Whatever the situation, you want to corral as many details as possible. No topic is too small to entertain during the interview and request in the contract. Make it clear, for instance, how you’ll be sharing overhead, especially if you don’t do the niche high-tech procedures your partner is skilled at or you’re not in the office every day. Do you expect the organization to cover your continuing medical education or professional fees? And even though partnerships and buy-ins are routine interview grist, get the timing in writing. Conversely, learn how the non-compete clause really works.
When Michael Pokabla, D.O., was searching for his first glaucoma position in 2010, he didn’t focus on money-related questions when he interviewed. But two years later when he and his wife decided to relocate from southern Illinois to upstate New York, he paid closer attention to what a partnership could look like. Hoping that his new position with Albany-based Glaucoma Consultants of the Capital Region would be long-term, Pokabla probed until he was comfortable that the practice’s buy-in schedule and terms matched his needs. They did. “Most groups know after a year or two where things are going,” he says. “But if your contract suggests waiting longer to start the process, you might be waiting too long.”
John Villacis, M.D., is happy that his search in 2004 netted his current position as an allergist/immunologist for The Austin (Texas) Diagnostic Clinic. After his interview process, though, he realized that he should have clarified the non-compete’s distance requirement. Since the multispecialty practice’s 117 physicians are spread in satellite sites throughout the metropolitan area, it made a difference which address would be used to satisfy the “within X miles” provision. If every location were included, he’d have to leave the city to set up another practice. Fortunately, Villacis’s contract provided a primary office address, which would be used for calculating the non-compete distance. That would leave him plenty of space to practice in Austin—in the unlikely event he decided to move on.
“Part of me felt like I was wasting their time asking a lot of questions,” he says. “But in retrospect, I realize that it’s really important to have all of your concerns addressed.”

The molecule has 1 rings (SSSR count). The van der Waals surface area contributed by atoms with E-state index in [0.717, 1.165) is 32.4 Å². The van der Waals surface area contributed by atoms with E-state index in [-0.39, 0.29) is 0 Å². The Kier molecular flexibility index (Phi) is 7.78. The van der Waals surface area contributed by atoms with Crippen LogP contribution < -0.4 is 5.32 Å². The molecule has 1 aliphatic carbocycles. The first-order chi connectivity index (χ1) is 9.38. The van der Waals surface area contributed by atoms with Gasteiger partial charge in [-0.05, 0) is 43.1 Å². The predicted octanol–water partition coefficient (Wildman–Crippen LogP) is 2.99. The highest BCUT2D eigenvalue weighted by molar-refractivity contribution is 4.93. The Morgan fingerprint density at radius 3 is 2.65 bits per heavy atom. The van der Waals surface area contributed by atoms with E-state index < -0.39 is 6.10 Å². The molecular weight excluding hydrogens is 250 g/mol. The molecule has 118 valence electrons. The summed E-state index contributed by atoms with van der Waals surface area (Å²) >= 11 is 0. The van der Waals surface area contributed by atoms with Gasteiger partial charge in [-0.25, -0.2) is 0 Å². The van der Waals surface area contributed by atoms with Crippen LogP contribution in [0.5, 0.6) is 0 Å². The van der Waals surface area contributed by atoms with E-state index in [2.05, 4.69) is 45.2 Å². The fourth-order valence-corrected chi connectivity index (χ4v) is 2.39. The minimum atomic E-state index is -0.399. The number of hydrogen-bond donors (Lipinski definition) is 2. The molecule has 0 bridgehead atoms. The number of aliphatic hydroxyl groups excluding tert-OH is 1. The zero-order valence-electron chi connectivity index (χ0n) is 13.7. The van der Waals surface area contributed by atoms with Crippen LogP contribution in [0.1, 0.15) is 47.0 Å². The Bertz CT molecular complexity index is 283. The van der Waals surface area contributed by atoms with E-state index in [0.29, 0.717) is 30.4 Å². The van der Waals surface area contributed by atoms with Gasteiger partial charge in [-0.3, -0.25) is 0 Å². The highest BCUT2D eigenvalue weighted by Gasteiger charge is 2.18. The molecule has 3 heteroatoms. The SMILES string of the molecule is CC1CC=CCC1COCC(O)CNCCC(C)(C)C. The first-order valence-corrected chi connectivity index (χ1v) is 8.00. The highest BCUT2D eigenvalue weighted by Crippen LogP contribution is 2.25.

Indeed, be professional in all your dealings, but also assertive in your requests. You might be flummoxed as to how far you should go in interrogating your interrogators, but remember that interviews are two-way streets. As long as your questions don’t interfere with HIPPA compliance or require privileged information, everything should be on the table. You don’t want to leave the interview disappointed that you didn’t get your concerns addressed. So broach your concerns with the same fervor you use to demonstrate why you and the job are a fit.
As a molecular pathologist, Delecia LaFrance, M.D., FASCP knew she had specialized knowledge. But as a recent (2013) fellowship graduate, she also wasn’t comfortable asserting her expertise. That is, until she realized the importance of demonstrating that she was ready and eager to run a molecular lab and teach. Not only that, her interest area—exploring biomarkers for cancer and other diseases—would be a plus for their program. Today, as a clinical assistant professor at the University of South Carolina School of Medicine in Columbia, LaFrance encourages new doctors to exude confidence in their interviews. “I wish I had been more aggressive at first in saying, ‘Hey, this is what I want to do. This is how I can help,’” she says. “I would have appeared more decisive to interviewers so they’d know, ‘She’s not just interested generally. She’s really interested in us. She’d be an asset to our department.’”
As assistant professor and associate training director of the University of Wisconsin-Madison’s psychiatry residency program, Claudia Reardon, M.D., found the perfect match for her skills. But she still wishes that with her hire in 2010, she’d been more assertive in securing dedicated time for her teaching duties. Although she’d eventually correct the situation, it took several years and a concerted effort to show her employer tangible reasons to approve her request. In the process, Reardon learned a lesson that she now passes on to seniors in her negotiation seminars: Be assertive from the get-go to get a great deal. “It’s often hard for new graduates to ask for things since they’re coming from a position that’s relatively lacking in power,” she says. “But they’re in a much better bargaining place if they feel empowered to make their requests upfront rather than waiting until later.”
One final note
The goal of a job search is to be so content in your ultimate choice that you don’t have to do this again anytime soon. Conducting interviews and site visits that cover all the particulars can put you in good stead wherever you target and ultimately land. Even if you get a second bite of the apple down the road, it’s worth your future to learn as much as possible now, especially from others.
When Buckley embarked on her second job search, she went looking for a position where she’d be able to lead as both an individual physician and clinical staff member. She made sure, for instance, that the doctors had a governance structure through which they could wield control, especially over clinical changes.
Today, as the director of her hospital’s Acute Care Surgery Program, Buckley combines administrative tasks with surgical shift obligations. Even though she had to give up her elective practice, she’s often able to treat the sickest patients and the ones who need the most demanding care—just what she was looking for.
“I had to give up some of the things I enjoy the most to do this job,” Buckley says. “But there are other intellectually challenging pieces that make that choice worthwhile.”
Chris Hinz is a frequent contributor to PracticeLink Magazine.